JEREMY: But if we get a bigger house, you could have a writing room all to yourself instead of sharing a room with the kids.

LORELEI (turns on ABC for Kids, plonks the toddler down, and opens her computer): Great idea! Let’s start looking!




One week later


LORELEI has gastro and can’t go to the open house viewings that JEREMY has proposed for the weekend.


LORELEI (in between vomits): So, where exactly are these open houses?

JEREMY (tenderly removing a yo-yo of mucousy spew from her hair): They’re in Eltham. It has a similar vibe to Selby – you know, semi-rural, artistic. And it’ll be such a shorter commute for me!

LORELEI: Eltham?! I mean, I love Heide, but is Heide enough reason to move to Eltham?


LORELEI spews dramatically as Jeremy hurries away from the vomit and towards Eltham.


Later that night.


LORELEI: Well, thank goodness you didn’t like any of the houses in Eltham! Because I realised something while I was spewing into the toilet today: I really want to stay in Selby! It’s perfect for us here. I love how green it is, and how the cockatoos and kookaburras squawk like they are having a violent showdown at sunset. I want our children to have a big backyard to run around in, and I really, really want to achieve our lifelong dream of getting chickens!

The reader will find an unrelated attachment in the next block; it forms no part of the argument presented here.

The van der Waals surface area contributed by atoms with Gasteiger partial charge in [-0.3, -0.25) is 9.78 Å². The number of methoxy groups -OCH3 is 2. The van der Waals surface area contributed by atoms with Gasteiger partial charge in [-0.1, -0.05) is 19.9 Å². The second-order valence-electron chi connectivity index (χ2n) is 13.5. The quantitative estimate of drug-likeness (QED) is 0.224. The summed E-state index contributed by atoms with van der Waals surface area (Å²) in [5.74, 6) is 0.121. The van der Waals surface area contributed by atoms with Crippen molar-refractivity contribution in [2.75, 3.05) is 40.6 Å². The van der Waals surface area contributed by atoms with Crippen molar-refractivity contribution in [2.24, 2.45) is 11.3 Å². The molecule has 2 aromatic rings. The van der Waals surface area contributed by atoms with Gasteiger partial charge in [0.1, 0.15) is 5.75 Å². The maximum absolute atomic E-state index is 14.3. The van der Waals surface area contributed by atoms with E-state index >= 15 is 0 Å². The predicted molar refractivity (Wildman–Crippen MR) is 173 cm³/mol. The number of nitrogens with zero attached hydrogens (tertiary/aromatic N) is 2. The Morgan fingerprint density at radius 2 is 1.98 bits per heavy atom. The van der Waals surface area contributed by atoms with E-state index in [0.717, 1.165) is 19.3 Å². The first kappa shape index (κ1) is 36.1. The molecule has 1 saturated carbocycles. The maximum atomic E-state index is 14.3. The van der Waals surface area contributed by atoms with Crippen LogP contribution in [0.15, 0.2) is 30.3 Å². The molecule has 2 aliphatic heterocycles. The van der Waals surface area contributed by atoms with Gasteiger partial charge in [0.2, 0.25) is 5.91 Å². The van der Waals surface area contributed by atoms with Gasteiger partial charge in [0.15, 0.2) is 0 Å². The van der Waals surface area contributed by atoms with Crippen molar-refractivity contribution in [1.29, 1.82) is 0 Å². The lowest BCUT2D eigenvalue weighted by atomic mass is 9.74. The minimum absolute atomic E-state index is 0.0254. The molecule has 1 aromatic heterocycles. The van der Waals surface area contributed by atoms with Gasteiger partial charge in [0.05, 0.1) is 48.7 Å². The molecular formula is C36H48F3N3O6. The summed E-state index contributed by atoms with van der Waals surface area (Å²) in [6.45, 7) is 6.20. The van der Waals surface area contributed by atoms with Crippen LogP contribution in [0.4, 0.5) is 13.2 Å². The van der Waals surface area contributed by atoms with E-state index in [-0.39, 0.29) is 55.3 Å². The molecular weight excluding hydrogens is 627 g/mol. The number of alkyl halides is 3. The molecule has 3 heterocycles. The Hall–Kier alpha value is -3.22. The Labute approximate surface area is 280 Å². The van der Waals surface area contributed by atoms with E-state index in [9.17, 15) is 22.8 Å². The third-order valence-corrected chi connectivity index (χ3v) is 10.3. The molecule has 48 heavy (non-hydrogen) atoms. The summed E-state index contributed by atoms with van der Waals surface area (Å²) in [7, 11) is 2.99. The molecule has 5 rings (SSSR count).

JEREMY: Yeah, you’re right. I love all those things too. (pauses thoughtfully) Selby is less than an hour from Melbourne on the Eastern Freeway after all.


They kiss passionately as Puffing Billy toots in the distance, but JEREMY pulls away due to the lingering flavour of spew.




A few weeks later


JEREMY comes home from work and casually throws a real estate brochure towards LORELEI, who has two children sitting on top of her as she types frantically on her computer.


LORELEI (barely looks up): What’s that?

JEREMY: It’s our new house!


JEREMY: I put in an offer last week and the real estate just called me to say we got it. We’re moving!


JEREMY: It’s got a writing room for you!

LORELEI: But … but … (whispers hopefully) … is it in Selby?

JEREMY: Yes! It’s still in Selby!

LORELEI: That means …

JEREMY AND LORELEI (in unison): It’s less than an hour away from Melbourne on the Eastern Freeway!

LORELEI: Oh thank goodness! I love you honey! And I love Selby!